All photos credit Kurt Klingensmith

Sometimes it’s not easy being an ’80s and ’90s car enthusiast. Many car shows still cut eligibility at 1973. Cars and Coffees often devolve into supercar one-upmanship and dyno sheet saber rattling. Aftermarket support for restoration varies while available modifications often erase all vestiges of period correct character, turning the car into something entirely different.

Retrospective automotive journalism cannot resist cataloging all of the shortcomings of the era when writing about an ’80s or ‘90s car (build quality, power versus pre-fuel crisis cars, reliability, refinement, impact bumpers, etc.).

Many of the cars lie at the bottom of the depreciation curve, making good examples rare and survivors subject to abuse. And then there are the events where ’80s and ’90s cars may have no choice but to participate in, such as smog testing.

So why bother? The secret is these cars are quite good. Affordability aside, the performance and driving experience can be very rewarding. Perhaps most importantly, they can be exercised on the street without causing much trouble, something that cannot be said of modern performance cars. And while the 80s and 90s cars and culture have quirks and flaws, they are the quirks and flaws we grew up with. These are the cars that are a part of our past, and our eyeglasses are tinting rosier as the clock moves forward.

Enter Radwood.

The podcasts Driving While Awesome!, Cammed & Tubbed and Clutchkick conceived a show with entries limited to the years 1980-1999, but allowed out of era cars that were modified in a period correct manner (think of a Cal-Look Beetle, a Boyd Coddington hot rod, or a Hollywood movie car turned 80's-90's pop-culture icon).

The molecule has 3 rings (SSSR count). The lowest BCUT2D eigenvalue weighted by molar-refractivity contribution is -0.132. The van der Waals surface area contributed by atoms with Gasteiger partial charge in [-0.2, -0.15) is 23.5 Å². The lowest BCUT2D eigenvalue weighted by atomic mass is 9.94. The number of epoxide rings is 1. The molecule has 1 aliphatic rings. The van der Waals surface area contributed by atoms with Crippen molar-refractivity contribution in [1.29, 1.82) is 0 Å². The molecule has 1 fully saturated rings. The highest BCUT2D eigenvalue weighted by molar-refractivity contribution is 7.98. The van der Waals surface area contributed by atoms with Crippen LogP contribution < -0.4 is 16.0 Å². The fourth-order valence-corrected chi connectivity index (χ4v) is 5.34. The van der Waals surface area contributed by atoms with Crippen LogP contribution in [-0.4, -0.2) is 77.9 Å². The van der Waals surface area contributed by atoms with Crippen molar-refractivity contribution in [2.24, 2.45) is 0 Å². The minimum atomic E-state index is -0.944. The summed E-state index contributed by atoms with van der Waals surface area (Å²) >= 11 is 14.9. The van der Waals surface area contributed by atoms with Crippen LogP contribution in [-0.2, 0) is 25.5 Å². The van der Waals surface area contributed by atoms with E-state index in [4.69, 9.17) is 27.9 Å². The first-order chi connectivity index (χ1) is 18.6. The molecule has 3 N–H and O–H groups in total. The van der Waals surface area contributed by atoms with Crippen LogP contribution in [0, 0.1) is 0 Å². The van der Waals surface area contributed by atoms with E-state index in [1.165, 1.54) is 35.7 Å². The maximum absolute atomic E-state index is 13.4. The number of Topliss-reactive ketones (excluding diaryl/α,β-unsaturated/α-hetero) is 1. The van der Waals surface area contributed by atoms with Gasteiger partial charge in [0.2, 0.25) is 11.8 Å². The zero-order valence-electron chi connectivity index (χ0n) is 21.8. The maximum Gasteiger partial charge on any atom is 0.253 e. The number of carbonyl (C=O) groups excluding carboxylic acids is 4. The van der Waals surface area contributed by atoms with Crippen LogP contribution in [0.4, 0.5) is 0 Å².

The name Radwood plays on the well-known Goodwood Festival of Speed, where cars and vintage-costumed onlookers celebrate the history of automobilia. But while Goodwood is good, Radwood is rad.

For many, this difference is explanation enough as to what Radwood is all about.

Getting Radwood-Ready was more than just a matter of detailing the car. Wardrobe and accessories were critical. As a 1991 Camaro driver, I settled on a “Heartbeat of America” theme, which included an obnoxiously pink “Team Chevy” hat and a very old satin black “Heartbeat of America” jacket embroidered with the name of the dealership that sold my car new. The Camaro, with under 28,000 miles, would wear a dealer-style license plate and its original window sticker.

Arriving traffic was corralled towards the designated lot by a skater dressed in neon yellow with a hat that said “Gnarly” underneath an upturned bill. Marcellus Wallace took care of the parking problem by sending the tuxedo-clad Winston Wolfe, who arrived ahead of schedule to effortlessly park cars in the field. He even positioned his Acura NSX (vanity plate “TEHWOLF”) as part of a traffic funnel by the entrance.

Marty McFly arrived in a DeLorean wearing his signature red vest and plaid shirt, while Andre Agassi, who arrived in a BMW E24 6 Series, never put his tennis racket down for the entire day. A boom box surrounded by cassettes sat proudly atop an El Camino. A dapper businessman arrived in a manual-swapped Subaru SVX paid for by junk bond sales (or perhaps by his admitted involvement in the Yakuza).

A woman dressed as an extra from a Richard Simmons workout video dodged skate punks to get a view of a mint Acura Legend, while David Lee Roth fielded questions about his zebra-striped pants and his Euro-spec Jaguar XJS. The retro bubble of Radwood was alive and kicking.

Though parked, the cars came alive. A trio of pristine Peugeots made it seem as though the French auto industry never gave up on the US market. Statler Toyota was offering a modified “Toyota Truck” (presumably a Hilux 4x4) for sale, and Marty was seen frequently hovering around it. Two immaculate Mercedes pillar-less luxury coupes sat along the waterfront, recalling debates over trickle-down economics.